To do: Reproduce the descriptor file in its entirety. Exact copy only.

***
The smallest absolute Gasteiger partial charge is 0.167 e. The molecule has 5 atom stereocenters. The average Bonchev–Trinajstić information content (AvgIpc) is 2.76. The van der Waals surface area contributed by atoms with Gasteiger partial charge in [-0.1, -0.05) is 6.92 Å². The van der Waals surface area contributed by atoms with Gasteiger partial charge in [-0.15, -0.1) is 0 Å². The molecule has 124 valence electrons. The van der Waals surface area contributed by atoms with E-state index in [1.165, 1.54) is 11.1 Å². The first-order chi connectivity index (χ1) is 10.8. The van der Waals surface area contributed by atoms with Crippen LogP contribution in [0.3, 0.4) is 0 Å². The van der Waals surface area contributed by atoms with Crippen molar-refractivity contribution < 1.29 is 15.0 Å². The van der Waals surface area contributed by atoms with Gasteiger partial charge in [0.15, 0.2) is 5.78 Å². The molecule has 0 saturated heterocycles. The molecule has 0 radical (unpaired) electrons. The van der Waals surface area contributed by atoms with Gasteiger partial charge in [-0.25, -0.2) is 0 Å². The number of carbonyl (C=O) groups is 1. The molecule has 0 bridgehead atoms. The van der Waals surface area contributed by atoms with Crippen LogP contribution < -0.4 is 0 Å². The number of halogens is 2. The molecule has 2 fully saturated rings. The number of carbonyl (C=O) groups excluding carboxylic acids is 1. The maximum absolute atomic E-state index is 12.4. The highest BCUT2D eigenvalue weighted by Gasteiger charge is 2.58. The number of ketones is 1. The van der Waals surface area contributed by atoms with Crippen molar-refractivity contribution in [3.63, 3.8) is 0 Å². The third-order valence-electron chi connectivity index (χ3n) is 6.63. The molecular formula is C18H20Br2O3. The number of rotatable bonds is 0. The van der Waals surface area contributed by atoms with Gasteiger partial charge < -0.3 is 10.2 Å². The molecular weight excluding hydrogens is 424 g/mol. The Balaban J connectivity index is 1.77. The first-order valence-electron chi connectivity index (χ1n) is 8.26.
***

The smallest absolute Gasteiger partial charge is 0.167 e. The molecule has 5 atom stereocenters. The average Bonchev–Trinajstić information content (AvgIpc) is 2.76. The van der Waals surface area contributed by atoms with Gasteiger partial charge in [-0.1, -0.05) is 6.92 Å². The van der Waals surface area contributed by atoms with Gasteiger partial charge in [-0.15, -0.1) is 0 Å². The molecule has 124 valence electrons. The van der Waals surface area contributed by atoms with E-state index in [1.165, 1.54) is 11.1 Å². The first-order chi connectivity index (χ1) is 10.8. The van der Waals surface area contributed by atoms with Crippen LogP contribution in [0.3, 0.4) is 0 Å². The van der Waals surface area contributed by atoms with Crippen molar-refractivity contribution < 1.29 is 15.0 Å². The van der Waals surface area contributed by atoms with Gasteiger partial charge in [0.15, 0.2) is 5.78 Å². The molecule has 0 saturated heterocycles. The molecule has 0 radical (unpaired) electrons. The van der Waals surface area contributed by atoms with Gasteiger partial charge in [-0.25, -0.2) is 0 Å². The number of carbonyl (C=O) groups is 1. The molecule has 0 bridgehead atoms. The van der Waals surface area contributed by atoms with Crippen LogP contribution < -0.4 is 0 Å². The number of halogens is 2. The molecule has 2 fully saturated rings. The number of carbonyl (C=O) groups excluding carboxylic acids is 1. The maximum absolute atomic E-state index is 12.4. The highest BCUT2D eigenvalue weighted by Gasteiger charge is 2.58. The number of ketones is 1. The van der Waals surface area contributed by atoms with Crippen molar-refractivity contribution in [3.63, 3.8) is 0 Å². The third-order valence-electron chi connectivity index (χ3n) is 6.63. The molecular formula is C18H20Br2O3. The number of rotatable bonds is 0. The van der Waals surface area contributed by atoms with Gasteiger partial charge < -0.3 is 10.2 Å². The molecular weight excluding hydrogens is 424 g/mol. The Balaban J connectivity index is 1.77. The first-order valence-electron chi connectivity index (χ1n) is 8.26.